Usually, though, I didn’t dare play my music. Then I might not hear the phone ringing, might not be able to prepare myself for whatever awful news was coming that night, for whatever relative was dead now. It was never a question of if a call would come, just what—just who it would be about. Would my grandmother fall again and break her neck this time instead of her hip? Would my father, who’d survived almost two decades in the army and another decade as a state trooper, finally have his luck end and his bulletproof vest fail him on the job?

One night, I managed to fall into a half-sleep before the shrill ring pierced through the house. In an instant I jolted up like I’d just come off a catapult nightmare in a movie. No one else was awake—how could they not hear that awful sound? I crept out to the kitchen trembling from head to toe. The caller ID read FL Highway Patrol. Had my father made it home that night? I could have sworn I’d heard him snoring, but… I tried to remind myself how, if something really bad had happened to him, there’d be troopers at our door, not on the phone. And soon my head was clear enough that I knew I wasn’t hallucinating his reassuring snores from the other bedroom. Still, when I answered, my voice was an embarrassing squeak of panic. The dispatcher on the other end had only called because my father forgot to disconnect his radio that night.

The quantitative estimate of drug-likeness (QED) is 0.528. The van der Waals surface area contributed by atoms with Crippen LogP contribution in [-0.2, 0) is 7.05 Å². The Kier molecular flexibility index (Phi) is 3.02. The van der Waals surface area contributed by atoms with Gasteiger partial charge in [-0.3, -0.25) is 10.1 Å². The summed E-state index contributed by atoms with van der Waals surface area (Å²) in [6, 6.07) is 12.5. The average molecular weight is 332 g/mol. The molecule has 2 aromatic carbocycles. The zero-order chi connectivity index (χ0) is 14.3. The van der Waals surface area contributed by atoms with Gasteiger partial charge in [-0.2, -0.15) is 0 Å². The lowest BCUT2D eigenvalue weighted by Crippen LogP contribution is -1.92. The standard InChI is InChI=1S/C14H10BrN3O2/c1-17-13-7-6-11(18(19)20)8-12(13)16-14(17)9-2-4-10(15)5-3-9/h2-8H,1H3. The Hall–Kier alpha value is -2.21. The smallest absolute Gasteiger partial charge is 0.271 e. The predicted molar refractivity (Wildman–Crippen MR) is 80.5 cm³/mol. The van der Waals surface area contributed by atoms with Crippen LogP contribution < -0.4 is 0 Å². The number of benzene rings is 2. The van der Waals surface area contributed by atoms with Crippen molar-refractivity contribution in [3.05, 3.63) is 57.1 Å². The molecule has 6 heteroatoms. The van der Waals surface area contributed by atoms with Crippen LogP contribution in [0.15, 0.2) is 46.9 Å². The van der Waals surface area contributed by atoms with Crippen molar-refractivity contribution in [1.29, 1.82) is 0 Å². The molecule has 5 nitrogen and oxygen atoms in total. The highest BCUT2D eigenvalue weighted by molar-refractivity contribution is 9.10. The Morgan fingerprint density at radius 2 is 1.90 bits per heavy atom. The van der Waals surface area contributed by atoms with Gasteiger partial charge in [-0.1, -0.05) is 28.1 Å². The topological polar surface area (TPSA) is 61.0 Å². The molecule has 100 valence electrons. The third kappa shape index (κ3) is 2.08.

The Black Parade is a concept album deeply preoccupied with death. It focuses on The Patient, a dying man whose end comes for him in the form of the eponymous parade. The inspiration came from Way’s idea that death appears as our most beloved memory—in The Patient’s case, a parade his father took him to when he was a child. It’s not hard to see how this might be comforting, but it doesn’t work for me. Whatever possible appearance death could take doesn’t change what it is. It could look like a parade; it could look like Disney World; it could show up looking like Gerard Way himself. I wouldn’t be any less dead.

Throughout the album, there’s not much of an effort to make death appear particularly comforting, anyway. The parade might have been a cherished memory for The Patient, but the music video for “Welcome to the Black Parade” is set in a grim, gothic, decaying landscape haunted by characters called things like Fear and Regret and Mother War. “Cancer” is a haunting soliloquy for The Patient as he grows more and more ill, and “Mama” is full of cheerful reminders like “Mama, we all go to Hell” and “Right now they’re building a coffin your size.” When Black Parade first came out, I appreciated this macabre tone in the same way I appreciated things like Edgar Allan Poe stories and Living Dead Dolls: something to make me look scarier to people, something to give me armor and courage. When the melancholy strains of “Disenchanted” or the rage in “The Sharpest Lives” helped to get me through a sleepless night, I fell in love. But ever since fear of death gripped me again, ever since my fright once again became unmanageable, it can be hard to listen to without wondering when the parade is coming for me.